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I hadn’t walked that much in years, at least on streets and not in grandiose circles at work all day. And the day was a beautiful fall day as it motored toward dusk and we finally arrived back at Joy’s place. For a Friday night it felt surprisingly calm on the streets as passed person after person, all of whom were involved with their own insular worlds, on their phones as they walked in wavy lines to get to their destinations. We passed them and smiled to ourselves as we kept talking.

Dinner was frozen pizza, fries, and whatever else we could throw together from the freezer and fridge. It was quite the contrast from the night before, when we were worldly and ensconced in the trappings of weekend extravagance. It reminded me of the juxtapositions in life itself, but we had to eat quickly or we were going to be late for the night’s event. So we took a moment to pause and get our fill before heading right back out the door and into the evening air that was cool as a cucumber and just as refreshing.

Then we hiked the ten blocks to another theater that was both the same and different from the one the night before. A young man met us in the deserted lobby and checked us off of a list of prepaid patrons. It felt good to be on the list, like we were guests at a ritzy nightclub that had a name like “Paul’s” or “Swim.” The atmosphere of the place was an eclectic one, with a narrow, winding staircase that seemed like it would fall apart as we climbed. The place had what I would call character. I liked it immediately.

The theater was on the third floor and it was dominated by older folks, who were mostly talking in clusters or at the small bar in the next connecting room getting spirits. We slid into seats that were as narrow as the stairs, and onto cushions that were as bare as those cobblestones, and readied ourselves for a series of three one-act Irish plays. Ahhhh, I love all things Irish so it was an especially fulfilling treat.

And they spoke with varying degrees of Irish accents, too, which was the perfect icing on the cake. I love Philadelphia for many reasons but the small theater scene has to be somewhere near the top of the list, and my sister knows me well enough to appreciate that as well. After another lovely evening out we headed towards home, or at least my home away from home, tired but satisfied.

Sam

Going Downtown, Part 2

Even though we had gotten to bed pretty late the night before, my body betrayed me by forcing me awake at 6:27 on Friday morning, the side effect of normally getting up early for work (and of having young children). Of course my sister has no such internal alarm clock, so I was on my own for a few hours. The city was out and about, even at that time of day, the noise of the traffic drowning out all the white noise of the apartment. It was somehow soothing.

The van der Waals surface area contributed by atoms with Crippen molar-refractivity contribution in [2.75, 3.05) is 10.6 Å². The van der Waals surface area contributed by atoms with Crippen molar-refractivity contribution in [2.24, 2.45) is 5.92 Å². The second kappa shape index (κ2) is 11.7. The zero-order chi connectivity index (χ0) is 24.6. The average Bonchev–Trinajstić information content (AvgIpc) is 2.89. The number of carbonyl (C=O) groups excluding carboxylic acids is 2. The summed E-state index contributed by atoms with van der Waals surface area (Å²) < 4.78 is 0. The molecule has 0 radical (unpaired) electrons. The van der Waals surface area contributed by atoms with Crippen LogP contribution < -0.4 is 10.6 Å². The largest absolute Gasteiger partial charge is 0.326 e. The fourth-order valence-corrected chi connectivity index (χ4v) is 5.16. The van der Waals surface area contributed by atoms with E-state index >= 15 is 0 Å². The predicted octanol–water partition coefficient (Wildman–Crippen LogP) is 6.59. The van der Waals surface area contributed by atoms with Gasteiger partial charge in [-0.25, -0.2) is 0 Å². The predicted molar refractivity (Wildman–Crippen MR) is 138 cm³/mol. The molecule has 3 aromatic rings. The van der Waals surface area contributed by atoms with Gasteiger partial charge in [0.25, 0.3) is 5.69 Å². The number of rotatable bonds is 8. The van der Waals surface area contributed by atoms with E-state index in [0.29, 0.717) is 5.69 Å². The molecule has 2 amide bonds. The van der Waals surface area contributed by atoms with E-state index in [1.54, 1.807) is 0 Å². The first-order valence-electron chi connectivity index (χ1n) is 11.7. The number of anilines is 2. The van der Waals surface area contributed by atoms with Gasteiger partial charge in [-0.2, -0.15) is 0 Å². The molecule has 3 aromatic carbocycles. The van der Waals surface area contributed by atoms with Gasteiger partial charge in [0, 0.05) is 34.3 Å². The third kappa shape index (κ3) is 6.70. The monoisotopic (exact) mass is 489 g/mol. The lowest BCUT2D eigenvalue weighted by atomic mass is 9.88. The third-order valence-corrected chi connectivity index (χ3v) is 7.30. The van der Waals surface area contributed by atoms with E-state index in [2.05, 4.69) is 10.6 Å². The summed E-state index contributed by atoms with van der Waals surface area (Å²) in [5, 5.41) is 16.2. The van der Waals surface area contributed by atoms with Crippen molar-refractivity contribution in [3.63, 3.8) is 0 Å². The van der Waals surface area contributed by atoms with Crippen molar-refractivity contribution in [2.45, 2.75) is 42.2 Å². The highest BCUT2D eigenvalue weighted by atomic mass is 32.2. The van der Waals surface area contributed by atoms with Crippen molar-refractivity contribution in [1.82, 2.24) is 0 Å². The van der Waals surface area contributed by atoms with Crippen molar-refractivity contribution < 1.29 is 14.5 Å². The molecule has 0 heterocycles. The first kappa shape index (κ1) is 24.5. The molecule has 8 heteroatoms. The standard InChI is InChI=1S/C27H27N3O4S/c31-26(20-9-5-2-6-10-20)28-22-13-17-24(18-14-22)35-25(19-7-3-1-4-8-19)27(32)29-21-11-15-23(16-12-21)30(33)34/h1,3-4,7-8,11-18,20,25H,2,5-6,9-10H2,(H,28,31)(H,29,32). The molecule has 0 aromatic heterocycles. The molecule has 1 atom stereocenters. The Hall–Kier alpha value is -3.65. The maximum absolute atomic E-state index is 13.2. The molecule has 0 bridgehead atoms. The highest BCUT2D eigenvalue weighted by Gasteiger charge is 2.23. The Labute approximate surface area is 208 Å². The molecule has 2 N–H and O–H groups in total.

The last time I had woken up in downtown Philly was some 17 years ago, hungover from the night before, in a rundown house that could have belonged to anyone. Ah, the bohemian lifestyle I espoused back then, but Friday morning was worlds away from that time as I wrote in my journal and sipped some egg nog instead. I couldn’t recall the last time I had gotten up on a Friday and hadn’t had anything specific I had to accomplish. It was a great feeling.

After a relaxing shower Joy was finally up and our day was ready to get underway. The order of the late morning / afternoon was to head downtown and see what we could get up to. It was fun hopping on the 17 bus and riding packed like sardines in a roll top can. It brought back a flood of memories, riding the G bus on lazy autumn afternoons in the city, with a constantly changing cast of characters by my side.

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We got off at 13th and Market Street without having to pay. It was the first time I had ever ridden public transportation without paying, but Joy seemed nonplussed. The smell of downtown assaulted my senses right away as we hit the sidewalk and got swept away by the lunch crowds recently set free from their jobs for a precious few minutes. My stomach growled in agreement with them as we tried to figure out a stop for our own lunch.

A trendy falafel place called to us but the lines were long and the reward didn’t seem all that substantial, so we passed on it. The Marathon Grill similarly went the way of the dinosaurs as we passed by the former spot of HMV and was hit with another wave of nostalgia… for what is sadly now just another clothing store. We finally settled on Joe’s Pizza, one of many such places downtown, and it just felt right. We eased inside and took our place in an eclectic downtown Philly lunch line.

The order was familiar. First the selection, and I had to go with the classic Philly staple — the hoagie. I bad forgotten how much I missed those now that I live in the land of the submarine sandwich. If you’ve never had a true Philly hoagie you’re missing out. Big time.

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I ate it so quickly you’d never know it had ever been there save for this photograph.

Then it was off to the Free Library main branch where we had spent countless after school hours when we were young and restless. I hadn’t been back in years, but it too was like an old friend, beckoning me further in and giving me as much as I gave it. We checked out the Shakespeare exhibit and the rare books, and the smell of those books was incredible. And familiar.